Several Choctaw companies joined Washington’s army during our Revolutionary war, and served during the entire war; some of them were at the battle of Cowpens, under General Morgan; others, at the battle of Stony Point, under General Wayne, and others, at the battle of Tilico Plains, under General Sullivan, sent by General Green to punish the Tories and northern Cherokees (at that time the only Cherokees hostile to the Americans) for the destruction of Fort Loudon, situated on the Tennessee river in the territories then of North Carolina, whom he overtook at Tilico Plains, engaged and routed, with great loss on the part of the stories and Cherokees, also securing the women and children whom they taken had prisoners in the fall of Fort Loudon, and devastating the country of the hostile Cherokees as he went, in driving them, (Tories and Cherokees) through Deep Creek Gap, in Cumberland mountains, into the now State of Kentucky; and there ending the pursuit, Sullivan returned and joined his command near Yorktown. It is said, those Cherokees never did return to their former homes, but became incorporated with other Indians in Kentucky; others, were under Washington at the capture of Yorktown, and witnessed the surrender of Cornwallis.
An amusing incident was related to me when in the Choctaw Nation in 1888, in which a Choctaw scout, under General Sullivan, previous to the defeat of the Tories and Cherokees at Tilico Plains, was the chief hero. This scout, from his short and thickset form, was given the name Dutch Johnnie, by the soldiers. Dutch Johnnie was an uncompromising enemy to the hostile Cherokees, for the reason that a scouting party of theirs had killed his wife and only child; and in revenge he had sworn, as he of ancient Carthage, eternal hatred against the Cherokees. Learning this, Gen. Sullivan appointed Dutch Johnnie as one of his chief scouts, much to the joy of Johnnie, as it gave him a broader field in which to seek and obtain the much desired revenge for the death of his wife and child. He soon became noted for his intrepidity endurance, skill, and valuable reports in regard to the enemy; and by his many noble traits also became the pet of the army. At one time, he was returning to the command from a long scout of several days’ absence, and had reached within ten or fifteen miles of the army, when night overtook him at an old and long deserted house. It had been raining all day, so the story goes, and was still raining and growing dark. As any port in a storm had long been Dutch Johnnie’s motto, he at once resolved to accept the offered hospitality of the forsaken mansion; and, without formality, entered the open space, where once had hung the door that then lay upon the ground, a wreck of its former glory, and surveyed its apartments. He found it consisted of but one room, with but one ingress or egress, one chimney of sticks and dirt, and four or five logs extending across the room above, about four feet apart, upon which were loosely laid some boards extending from one to the other.
Being a good retreat from the rain and chill without, Dutch Johnnie soon stretched himself upon the puncheon floor in his wet clothes, too considerate to build a fire in the hearth by which to dry and warm himself, and thus attract the eye of an enemy engaged in the same business as him self, and was just passing” into the shadows of the land of dreams, when his ears, ever wakeful sentinels and always on the alert, whispered “danger without.” He instantly arose to a sitting posture and heard approaching footsteps. Instantly he seized his rifle and quickly and noiselessly climbed up the wall and lay down upon the boards, and there waited future developments. The approaching footsteps grew plainer until they stopped before the house. Then all was hushed for a few moments, and then the intruder’s entered. Dutch Johnnie from above could see nothing, so in tense was the darkness; but soon learned that his visitors were a company of Tories and Cherokee warriors, who, alike with him, had sought the hospitality of the deserted house from the inclemency of the night. He understood enough English to learn much of their plans as the Tories conversed with each other. In the course of an hour all had stretched themselves upon the puncheon floor, and were shortly after wrapped in sleep; yet with a sleepless sentinel eight feet above, who could see nothing not even his hand before him but hear everything, even to the low breathing of his unwelcome visitors below Poor, entrapped Johnnie, how was he to safely get out of the dilemma? If he remained until morning some curiosity seeker might climb the wall to see what lay above, and then Dutch Johnnie’s doom was in evitable. After cogitating the matter over carefully, he finally concluded he would try and escape by noiselessly descending the wall which he had ascended; but the question arose in his mind how far from the wall in which the door way was cut was the first parallel joist over which space he discovered there were no boards when he first entered the house. When he had taken his position above he had stretched himself full length (face downward) upon the boards, with his head toward the wall he desired to descend. He began at once to reach out with his right hand into the darkness for the wall, but his arm was too short. Again and again he stretched it out, but to no avail. Anxiety, at length, overcame his prudence; for, in attempting to extend his body a little over the joist that he might be enabled, per chance, to reach the coveted wall, the boards, which were not nailed to the joist, slipped from their places and, in con fusion worse confounded, fell together with Dutch Johnnie in a promiscuous mass upon the sleepers below. The scene of confusion that then ensued may be imagined only.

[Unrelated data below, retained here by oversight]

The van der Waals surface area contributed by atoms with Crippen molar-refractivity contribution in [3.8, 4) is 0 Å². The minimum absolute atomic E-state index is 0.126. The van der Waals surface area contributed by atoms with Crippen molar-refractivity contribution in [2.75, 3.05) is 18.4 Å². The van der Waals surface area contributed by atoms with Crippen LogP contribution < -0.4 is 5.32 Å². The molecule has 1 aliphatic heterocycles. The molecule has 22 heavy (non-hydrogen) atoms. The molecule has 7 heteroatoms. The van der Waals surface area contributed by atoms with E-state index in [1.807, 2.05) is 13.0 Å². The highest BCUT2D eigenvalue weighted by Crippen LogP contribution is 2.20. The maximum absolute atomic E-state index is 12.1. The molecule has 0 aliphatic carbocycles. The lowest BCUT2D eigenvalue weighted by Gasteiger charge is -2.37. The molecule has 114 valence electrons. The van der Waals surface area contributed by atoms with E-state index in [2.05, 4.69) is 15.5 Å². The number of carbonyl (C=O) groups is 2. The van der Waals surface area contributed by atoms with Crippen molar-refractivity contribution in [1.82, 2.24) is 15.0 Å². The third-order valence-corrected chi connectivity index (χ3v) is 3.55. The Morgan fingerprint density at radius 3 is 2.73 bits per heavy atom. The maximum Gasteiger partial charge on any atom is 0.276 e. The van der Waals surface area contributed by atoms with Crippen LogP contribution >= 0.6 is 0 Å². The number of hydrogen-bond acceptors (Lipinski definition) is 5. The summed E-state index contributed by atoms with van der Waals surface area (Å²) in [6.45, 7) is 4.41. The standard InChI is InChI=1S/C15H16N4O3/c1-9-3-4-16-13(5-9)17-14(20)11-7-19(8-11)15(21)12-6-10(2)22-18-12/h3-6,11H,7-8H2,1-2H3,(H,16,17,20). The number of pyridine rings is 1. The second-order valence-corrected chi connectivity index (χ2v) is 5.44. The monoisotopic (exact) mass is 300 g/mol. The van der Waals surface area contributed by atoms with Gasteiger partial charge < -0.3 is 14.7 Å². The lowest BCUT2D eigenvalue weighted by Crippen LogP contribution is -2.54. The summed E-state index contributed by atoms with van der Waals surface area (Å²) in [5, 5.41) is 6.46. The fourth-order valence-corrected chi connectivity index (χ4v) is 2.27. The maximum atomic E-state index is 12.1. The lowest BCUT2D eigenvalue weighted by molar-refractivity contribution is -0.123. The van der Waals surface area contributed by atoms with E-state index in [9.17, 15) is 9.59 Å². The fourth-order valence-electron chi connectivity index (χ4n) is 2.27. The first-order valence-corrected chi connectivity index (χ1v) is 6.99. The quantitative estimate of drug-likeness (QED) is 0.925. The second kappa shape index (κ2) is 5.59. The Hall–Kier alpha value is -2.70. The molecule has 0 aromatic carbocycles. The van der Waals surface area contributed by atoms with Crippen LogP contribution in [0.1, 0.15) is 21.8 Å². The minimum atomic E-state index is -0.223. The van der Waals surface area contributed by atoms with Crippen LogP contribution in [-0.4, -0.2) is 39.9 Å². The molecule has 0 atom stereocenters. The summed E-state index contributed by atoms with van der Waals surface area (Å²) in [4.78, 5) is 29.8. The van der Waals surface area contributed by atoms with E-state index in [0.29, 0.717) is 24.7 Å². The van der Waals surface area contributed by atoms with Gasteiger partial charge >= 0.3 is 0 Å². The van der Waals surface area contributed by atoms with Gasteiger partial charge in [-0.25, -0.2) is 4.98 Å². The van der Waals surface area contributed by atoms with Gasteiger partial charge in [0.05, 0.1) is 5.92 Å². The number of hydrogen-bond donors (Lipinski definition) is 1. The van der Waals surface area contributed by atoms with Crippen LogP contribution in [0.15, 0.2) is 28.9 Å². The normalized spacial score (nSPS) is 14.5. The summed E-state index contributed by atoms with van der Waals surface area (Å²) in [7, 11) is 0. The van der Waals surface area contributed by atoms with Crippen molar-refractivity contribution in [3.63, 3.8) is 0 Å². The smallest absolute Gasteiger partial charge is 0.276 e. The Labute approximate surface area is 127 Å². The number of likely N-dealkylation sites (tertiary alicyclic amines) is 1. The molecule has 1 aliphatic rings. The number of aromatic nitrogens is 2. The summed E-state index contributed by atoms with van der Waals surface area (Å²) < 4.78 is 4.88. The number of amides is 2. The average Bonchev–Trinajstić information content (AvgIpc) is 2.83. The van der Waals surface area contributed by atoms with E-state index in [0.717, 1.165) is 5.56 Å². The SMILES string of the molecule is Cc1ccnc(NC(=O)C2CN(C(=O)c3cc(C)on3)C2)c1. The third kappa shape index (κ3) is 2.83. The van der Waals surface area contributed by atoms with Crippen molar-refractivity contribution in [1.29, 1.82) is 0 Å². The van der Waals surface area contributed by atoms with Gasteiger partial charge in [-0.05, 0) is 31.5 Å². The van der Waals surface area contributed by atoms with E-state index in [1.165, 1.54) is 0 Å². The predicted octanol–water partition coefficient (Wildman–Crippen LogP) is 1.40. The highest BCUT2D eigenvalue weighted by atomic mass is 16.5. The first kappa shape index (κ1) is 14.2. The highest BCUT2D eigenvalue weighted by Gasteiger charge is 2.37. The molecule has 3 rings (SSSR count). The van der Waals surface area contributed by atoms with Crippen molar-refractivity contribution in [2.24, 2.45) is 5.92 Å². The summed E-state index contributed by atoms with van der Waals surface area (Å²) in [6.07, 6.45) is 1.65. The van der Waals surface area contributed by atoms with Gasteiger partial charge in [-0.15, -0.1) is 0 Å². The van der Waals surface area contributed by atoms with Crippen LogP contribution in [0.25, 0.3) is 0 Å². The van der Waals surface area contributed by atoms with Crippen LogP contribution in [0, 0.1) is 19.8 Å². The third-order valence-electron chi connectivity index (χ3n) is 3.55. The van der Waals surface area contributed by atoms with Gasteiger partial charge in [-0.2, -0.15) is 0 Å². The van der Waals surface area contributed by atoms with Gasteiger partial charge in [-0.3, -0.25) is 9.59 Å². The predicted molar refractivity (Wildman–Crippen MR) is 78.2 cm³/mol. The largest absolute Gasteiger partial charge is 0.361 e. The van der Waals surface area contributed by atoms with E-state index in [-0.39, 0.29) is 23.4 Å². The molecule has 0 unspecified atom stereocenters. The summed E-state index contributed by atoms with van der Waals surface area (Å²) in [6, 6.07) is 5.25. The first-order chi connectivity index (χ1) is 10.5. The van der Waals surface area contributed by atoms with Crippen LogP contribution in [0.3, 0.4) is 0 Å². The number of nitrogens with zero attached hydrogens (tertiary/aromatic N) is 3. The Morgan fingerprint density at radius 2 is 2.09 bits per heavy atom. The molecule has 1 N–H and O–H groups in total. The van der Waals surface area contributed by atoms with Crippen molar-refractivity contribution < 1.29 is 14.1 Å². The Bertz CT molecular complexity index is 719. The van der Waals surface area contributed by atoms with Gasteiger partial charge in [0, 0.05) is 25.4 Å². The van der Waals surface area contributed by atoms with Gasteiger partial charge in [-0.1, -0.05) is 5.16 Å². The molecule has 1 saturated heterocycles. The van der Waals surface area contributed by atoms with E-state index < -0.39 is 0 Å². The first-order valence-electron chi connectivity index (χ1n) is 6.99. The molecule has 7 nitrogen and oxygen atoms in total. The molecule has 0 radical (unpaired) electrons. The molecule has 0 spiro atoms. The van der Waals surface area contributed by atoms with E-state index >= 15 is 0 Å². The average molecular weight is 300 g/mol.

The sleepers, thus suddenly aroused, were utterly be wildered, and unable to decide whether a cyclone had struck the house, earthquakes was upon them, or the knell of time was at hand. But Dutch Johnnie’s presence of mind, which had so oft brought him safely out of difficulties that tried men’s souls, forsook him not in this hour of peril, but rendered him equal to the emergency, having-, however, the ad vantage of his foes in knowing why he had made such a desperate charge, alone and in utter darkness, upon them; for he seized a board with both” hands, sprang to his feet, and began to strike, right and left in the dark, with super-human force, accompanying the act with reiterated Choctaw war-hoops intermingled with General Sullivan’s war cry in English; which at once caused the Tories and Cherokee warriors to believe that, instead of a cyclone, earthquake, or the knell of time, or all together, it was Sullivan and his troopers upon them; therefore, each one, actuated with the frantic desire of self-preservation alone, sought, in frenzied haste, the one, and only egress into the open air, jumping, tumbling, falling, rolling out, while Johnnie’s wild war-hoops uttered in both Choctaw and English, with his board wielded by his vigorous arms, whizzing through the darkness this way and that thus oft meeting in collision with heads and bodies, added wings to the retreat of his foes. Soon the house was left in possession of Dutch Johnnie alone; then to make the victory complete, he sprang to the rifles of his foes stacked in a corner of the room and then to the door, where he fired off each one in rapid succession accompanied with reiterated war-hoops, which made each flying Tory and Cherokee: believe that himself alone had escaped. As he seized a gun and fired it off, he threw it upon the floor, and sprang for another, and so continued to do until he had fired the last; then, not knowing what might still be in the house, since the pitchy darkness prevented anything being seen, he leaped out, uttered several war-hoops of victory, and sought safety amid the darkness of the forest feeling his way .as best he could. When he had gone far enough to feel safe from immediate danger, he sat down and waited for the light of the returning morning: then hastened to the encampment, where he arrived in safety about an hour after sunrise. He soon related his adventure to General Sullivan, who sent a company of troopers back with Dutch Johnnie to prove the statement of his romantic adventure, and night conflict with the enemy, over whose unknown numbers unlike Sampson with his jawbone of a donkey’s butt, but like Dutch Johnnie alone with a post-oak board, has had gained a complete victory. When the company had reached the battle ground and entered the again tenantless and silent fort, they found the fallen boards upon the floor under which lay Johnnie’s rifle sufficient proof of his rapid descent upon the enemy, while the twenty empty rifles that lay upon the floor, gave entire satisfaction, none more so than to Dutch Johnnie himself, that he had defeated his enemies as one to twenty, by his rapid de scent upon them with his shower of boards, followed by the vigorous use of one alone in his stalwart hands accompanied with his terrific war-hoops. Of course, he became the hero of the day. The twenty rifles were justly awarded to him as trophies of his victory; which he traded for various articles necessary for his comfort and protection in his anticipated future adventures. He lived through the war as an indispensable scout, proving himself fearless in battle, and oft dazzling his comrades by his daring acts.